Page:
The trade-off between unemployment and inflation in the US has worsened a lot, next week’s numbers will show.
Friday’s figures will show that, despite strong net job creation in recent months, the unemployment rate is still around 5 per cent – well above its pre-pandemic low of 3.5 per cent. And the ratio of employment to population, at under 59 per cent, will be well below its pre-pandemic rate of 61 per cent. By both measures, the labour market is slack. Despite this, wage growth is likely to be around 4.3 per cent, well above its pre-pandemic rates. And of course, CPI inflation is also much higher, at over five per cent.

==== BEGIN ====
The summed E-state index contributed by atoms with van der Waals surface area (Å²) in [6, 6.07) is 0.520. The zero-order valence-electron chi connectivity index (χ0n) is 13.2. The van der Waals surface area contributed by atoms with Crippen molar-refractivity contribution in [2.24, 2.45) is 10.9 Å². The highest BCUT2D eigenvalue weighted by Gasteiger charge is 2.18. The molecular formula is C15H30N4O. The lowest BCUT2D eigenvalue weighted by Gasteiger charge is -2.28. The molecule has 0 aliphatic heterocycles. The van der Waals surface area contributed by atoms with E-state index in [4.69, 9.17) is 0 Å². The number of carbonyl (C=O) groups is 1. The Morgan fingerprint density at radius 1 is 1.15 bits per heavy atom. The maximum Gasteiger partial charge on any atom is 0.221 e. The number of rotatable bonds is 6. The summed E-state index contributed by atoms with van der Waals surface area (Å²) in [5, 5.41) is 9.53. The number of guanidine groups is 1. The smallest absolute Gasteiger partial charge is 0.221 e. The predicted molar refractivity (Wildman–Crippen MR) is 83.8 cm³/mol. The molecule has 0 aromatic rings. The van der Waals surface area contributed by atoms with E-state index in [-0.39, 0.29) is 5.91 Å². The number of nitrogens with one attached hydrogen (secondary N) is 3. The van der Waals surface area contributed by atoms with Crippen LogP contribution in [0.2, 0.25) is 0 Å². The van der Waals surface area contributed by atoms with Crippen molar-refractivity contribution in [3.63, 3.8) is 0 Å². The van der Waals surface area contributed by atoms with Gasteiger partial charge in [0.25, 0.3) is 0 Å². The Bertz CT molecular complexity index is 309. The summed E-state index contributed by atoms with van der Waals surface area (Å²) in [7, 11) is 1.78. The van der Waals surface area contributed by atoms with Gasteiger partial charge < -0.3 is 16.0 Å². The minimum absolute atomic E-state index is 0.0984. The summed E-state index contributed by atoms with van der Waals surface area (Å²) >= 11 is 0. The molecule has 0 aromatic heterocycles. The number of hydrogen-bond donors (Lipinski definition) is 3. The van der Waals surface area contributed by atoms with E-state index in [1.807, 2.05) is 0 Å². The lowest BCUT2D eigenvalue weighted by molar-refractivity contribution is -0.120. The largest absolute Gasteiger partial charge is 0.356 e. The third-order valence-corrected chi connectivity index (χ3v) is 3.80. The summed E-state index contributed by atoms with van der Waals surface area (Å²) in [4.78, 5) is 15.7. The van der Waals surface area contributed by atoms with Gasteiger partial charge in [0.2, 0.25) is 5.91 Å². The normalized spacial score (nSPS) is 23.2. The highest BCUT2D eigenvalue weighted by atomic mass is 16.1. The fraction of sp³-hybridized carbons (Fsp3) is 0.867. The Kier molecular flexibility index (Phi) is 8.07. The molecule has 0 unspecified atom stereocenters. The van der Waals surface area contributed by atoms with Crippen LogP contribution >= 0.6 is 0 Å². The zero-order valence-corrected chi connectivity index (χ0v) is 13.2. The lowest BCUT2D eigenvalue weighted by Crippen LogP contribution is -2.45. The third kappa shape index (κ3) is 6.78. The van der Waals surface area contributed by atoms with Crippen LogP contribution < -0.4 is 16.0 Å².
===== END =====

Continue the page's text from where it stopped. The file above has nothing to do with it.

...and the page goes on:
This tells us that inflation is not so much the result of excess demand as of mismatches between the pattern of supply and demand: the snapback in economic activity has caused localised shortages of some types of labour and materials. Such mismatches should fade away as market forces operate to increase supply and retrain and relocate workers – which is why the Fed is in no rush to raise interest rates. The question, though, is how many months this will take.